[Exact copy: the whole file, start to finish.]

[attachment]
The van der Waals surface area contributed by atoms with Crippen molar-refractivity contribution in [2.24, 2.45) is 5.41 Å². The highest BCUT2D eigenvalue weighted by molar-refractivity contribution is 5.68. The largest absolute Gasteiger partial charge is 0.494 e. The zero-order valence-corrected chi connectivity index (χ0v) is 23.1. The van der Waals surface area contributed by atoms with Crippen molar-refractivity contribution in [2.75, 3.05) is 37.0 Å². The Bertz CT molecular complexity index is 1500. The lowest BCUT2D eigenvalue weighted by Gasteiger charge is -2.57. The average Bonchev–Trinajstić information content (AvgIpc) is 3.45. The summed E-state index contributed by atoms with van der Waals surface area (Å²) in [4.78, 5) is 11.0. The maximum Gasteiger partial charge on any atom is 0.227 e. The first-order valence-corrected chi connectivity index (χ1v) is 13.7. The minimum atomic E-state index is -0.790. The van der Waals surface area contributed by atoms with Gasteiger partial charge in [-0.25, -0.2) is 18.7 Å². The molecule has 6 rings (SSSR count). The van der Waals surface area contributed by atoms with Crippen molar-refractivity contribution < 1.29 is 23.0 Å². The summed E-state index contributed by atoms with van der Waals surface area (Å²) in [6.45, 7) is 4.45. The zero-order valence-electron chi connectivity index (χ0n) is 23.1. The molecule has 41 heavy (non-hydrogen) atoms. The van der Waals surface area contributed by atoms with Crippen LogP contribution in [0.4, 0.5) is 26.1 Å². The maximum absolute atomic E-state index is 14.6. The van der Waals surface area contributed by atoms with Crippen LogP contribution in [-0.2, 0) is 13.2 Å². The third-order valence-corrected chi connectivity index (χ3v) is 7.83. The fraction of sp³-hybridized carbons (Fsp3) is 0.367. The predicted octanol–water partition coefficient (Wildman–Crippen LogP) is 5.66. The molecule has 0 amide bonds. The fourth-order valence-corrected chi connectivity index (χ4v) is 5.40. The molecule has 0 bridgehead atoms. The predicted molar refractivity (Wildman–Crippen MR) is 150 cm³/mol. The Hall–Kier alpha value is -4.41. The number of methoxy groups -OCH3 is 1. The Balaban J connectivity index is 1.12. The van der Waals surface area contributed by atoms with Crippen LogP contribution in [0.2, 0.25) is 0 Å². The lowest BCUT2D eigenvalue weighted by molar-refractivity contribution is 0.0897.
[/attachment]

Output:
The van der Waals surface area contributed by atoms with Crippen molar-refractivity contribution in [2.24, 2.45) is 5.41 Å². The highest BCUT2D eigenvalue weighted by molar-refractivity contribution is 5.68. The largest absolute Gasteiger partial charge is 0.494 e. The zero-order valence-corrected chi connectivity index (χ0v) is 23.1. The van der Waals surface area contributed by atoms with Crippen molar-refractivity contribution in [2.75, 3.05) is 37.0 Å². The Bertz CT molecular complexity index is 1500. The lowest BCUT2D eigenvalue weighted by Gasteiger charge is -2.57. The average Bonchev–Trinajstić information content (AvgIpc) is 3.45. The summed E-state index contributed by atoms with van der Waals surface area (Å²) in [4.78, 5) is 11.0. The maximum Gasteiger partial charge on any atom is 0.227 e. The first-order valence-corrected chi connectivity index (χ1v) is 13.7. The minimum atomic E-state index is -0.790. The van der Waals surface area contributed by atoms with Gasteiger partial charge in [-0.25, -0.2) is 18.7 Å². The molecule has 6 rings (SSSR count). The van der Waals surface area contributed by atoms with Crippen molar-refractivity contribution < 1.29 is 23.0 Å². The summed E-state index contributed by atoms with van der Waals surface area (Å²) in [6.45, 7) is 4.45. The zero-order valence-electron chi connectivity index (χ0n) is 23.1. The molecule has 41 heavy (non-hydrogen) atoms. The van der Waals surface area contributed by atoms with Crippen LogP contribution in [0.4, 0.5) is 26.1 Å². The maximum absolute atomic E-state index is 14.6. The van der Waals surface area contributed by atoms with Crippen LogP contribution in [-0.2, 0) is 13.2 Å². The third-order valence-corrected chi connectivity index (χ3v) is 7.83. The fraction of sp³-hybridized carbons (Fsp3) is 0.367. The predicted octanol–water partition coefficient (Wildman–Crippen LogP) is 5.66. The molecule has 0 amide bonds. The fourth-order valence-corrected chi connectivity index (χ4v) is 5.40. The molecule has 0 bridgehead atoms. The predicted molar refractivity (Wildman–Crippen MR) is 150 cm³/mol. The Hall–Kier alpha value is -4.41. The number of methoxy groups -OCH3 is 1. The Balaban J connectivity index is 1.12. The van der Waals surface area contributed by atoms with Crippen LogP contribution in [0.2, 0.25) is 0 Å². The lowest BCUT2D eigenvalue weighted by molar-refractivity contribution is 0.0897.